False Claims of Citizenship Leading to Deportation
If a foreign national pretends to be a U.S. citizen to get a benefit, they can face serious criminal penalties, as well as deportation. Sometimes a foreign national believes that they are a citizen and makes a false claim unintentionally, but this still may expose them to deportation. After being deported, moreover, the foreign national will be permanently inadmissible to the U.S. There are very few defenses in these cases.
A false claim of citizenship does not need to be made knowingly to be a basis for deportation.
Perhaps the most common situation in which a foreign national makes a false claim of citizenship is when they register to vote in elections. A false claim also may occur when a foreign national tries to get a U.S. passport, tries to get a student loan that requires being a citizen, or states that they are a citizen on an I-9 Employment Eligibility Verification form. Stating that you are a citizen to certain private parties also may expose you to deportation and other penalties. For example, you might be deported if you state that you are a U.S. citizen when you are applying for a mortgage or another loan that involves federal funds. A false claim can occur whenever a foreign national pursues a benefit that requires U.S. citizenship for eligibility, even if the government does not directly offer the benefit.
False Claims Related to Voting
You may be asked if you want to register to vote when you get or renew a driver’s license. The government employee probably will not ask you for proof of citizenship at this time, and signing the application may amount to a claim of citizenship. In some cases, the application will involve checking a box to verify U.S. citizenship. If the applicant asks someone else to complete the form on their behalf, though, they might not ask the applicant about their citizenship before checking the box. The applicant still will be held responsible for the false claim.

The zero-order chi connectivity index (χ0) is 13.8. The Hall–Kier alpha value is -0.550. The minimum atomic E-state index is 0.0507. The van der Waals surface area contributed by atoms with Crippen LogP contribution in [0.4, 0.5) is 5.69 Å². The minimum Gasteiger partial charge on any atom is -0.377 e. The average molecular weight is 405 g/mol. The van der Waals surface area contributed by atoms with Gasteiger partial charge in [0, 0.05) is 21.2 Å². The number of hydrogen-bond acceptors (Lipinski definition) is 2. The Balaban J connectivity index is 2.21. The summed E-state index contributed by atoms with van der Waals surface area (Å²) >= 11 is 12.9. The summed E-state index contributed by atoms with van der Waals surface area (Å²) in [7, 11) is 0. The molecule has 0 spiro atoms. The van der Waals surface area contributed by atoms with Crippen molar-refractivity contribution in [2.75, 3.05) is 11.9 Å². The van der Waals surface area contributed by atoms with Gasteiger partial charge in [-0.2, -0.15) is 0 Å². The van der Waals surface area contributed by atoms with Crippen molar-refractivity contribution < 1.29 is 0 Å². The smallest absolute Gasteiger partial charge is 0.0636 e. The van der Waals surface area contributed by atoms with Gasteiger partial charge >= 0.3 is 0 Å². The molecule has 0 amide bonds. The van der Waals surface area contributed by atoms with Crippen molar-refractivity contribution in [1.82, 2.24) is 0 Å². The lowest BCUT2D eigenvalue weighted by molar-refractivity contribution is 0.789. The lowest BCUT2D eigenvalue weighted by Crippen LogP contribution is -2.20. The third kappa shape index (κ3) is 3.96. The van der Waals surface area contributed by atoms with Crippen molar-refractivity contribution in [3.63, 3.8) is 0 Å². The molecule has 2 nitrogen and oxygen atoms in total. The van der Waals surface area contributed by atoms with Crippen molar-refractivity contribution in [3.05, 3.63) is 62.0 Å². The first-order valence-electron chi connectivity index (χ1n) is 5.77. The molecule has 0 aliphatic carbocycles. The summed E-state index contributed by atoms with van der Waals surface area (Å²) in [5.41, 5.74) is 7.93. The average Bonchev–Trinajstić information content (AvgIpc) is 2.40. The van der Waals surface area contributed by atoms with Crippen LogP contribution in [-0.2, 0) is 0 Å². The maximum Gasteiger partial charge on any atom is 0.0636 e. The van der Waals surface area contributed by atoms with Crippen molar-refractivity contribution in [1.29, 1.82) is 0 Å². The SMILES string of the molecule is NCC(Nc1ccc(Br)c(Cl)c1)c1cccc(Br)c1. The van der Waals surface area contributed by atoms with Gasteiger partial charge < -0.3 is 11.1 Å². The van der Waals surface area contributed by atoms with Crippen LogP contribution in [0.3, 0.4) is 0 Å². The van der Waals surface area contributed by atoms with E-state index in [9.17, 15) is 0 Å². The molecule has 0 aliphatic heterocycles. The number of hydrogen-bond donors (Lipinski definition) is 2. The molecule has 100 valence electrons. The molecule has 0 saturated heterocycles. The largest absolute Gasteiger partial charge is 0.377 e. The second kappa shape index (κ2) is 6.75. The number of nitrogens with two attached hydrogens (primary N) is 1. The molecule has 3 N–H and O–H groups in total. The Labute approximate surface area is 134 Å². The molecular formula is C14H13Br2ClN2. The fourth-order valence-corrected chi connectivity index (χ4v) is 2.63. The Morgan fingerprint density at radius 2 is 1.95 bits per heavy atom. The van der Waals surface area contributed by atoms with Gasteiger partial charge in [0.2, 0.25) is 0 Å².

Many foreign nationals misunderstand their voting eligibility. You should not rely on statements by a campaign worker or canvasser about immigration laws regarding voting. If you are not a citizen, but you find out from your local election board that you are registered to vote, you should take your name off the voter registration rolls and get confirmation of its removal. Registering to vote when you were not eligible to vote can defeat your eligibility for certain types of immigration statuses.
Some places allow legally present non-citizens to vote in local elections, but non-citizens should be careful not to vote in elections in which they are not eligible to vote, such as federal elections.
False Claims Related to Passports and Government Forms
You can face criminal penalties and deportation if you provide a false birth certificate or other forged evidence of citizenship when you are pursuing a U.S. passport. If you apply for a green card through the adjustment of status process, you may be asked whether you have made a false claim of citizenship, even though this question does not appear on the adjustment of status application (Form I-485). Also, you will need to answer this question on the citizenship application (Form N-400) if you apply for citizenship. If you lie in response to this question when you are applying for a green card or citizenship, your status may be revoked if the falsehood is discovered.
Exceptions and Defenses to Findings of False Claims
After the Child Citizenship Act of 2000, many foreign nationals became confused about whether they were citizens through acquisition or derivation. These are forms of citizenship that are based on the citizenship of your parents, rather than the formal naturalization process. The Act shields foreign nationals from deportation based on a false claim of citizenship in certain situations. They would need to show that they made the false claim when they were under 18, they got a green card before they turned 16, their parents were U.S. citizens, and they reasonably believed that they were a U.S. citizen when they made the false claim.
Narrow exceptions include false claims of citizenship made before September 30, 1996 or timely and voluntary retractions.
There is also an exception for a false claim made before September 30, 1996, since the law on false claims went into effect on that date. Another narrow exception covers people who made a false claim while they lacked legal status in the U.S., if they immediately and voluntarily retracted the lie before it was discovered. (Most of these people will be deportable or inadmissible on other grounds.)
If a false claim was unintentional, a foreign national may be able to receive cancellation of removal. This requires proving good moral character if they do not have a green card. Showing good moral character will be difficult if the false claim was intentional.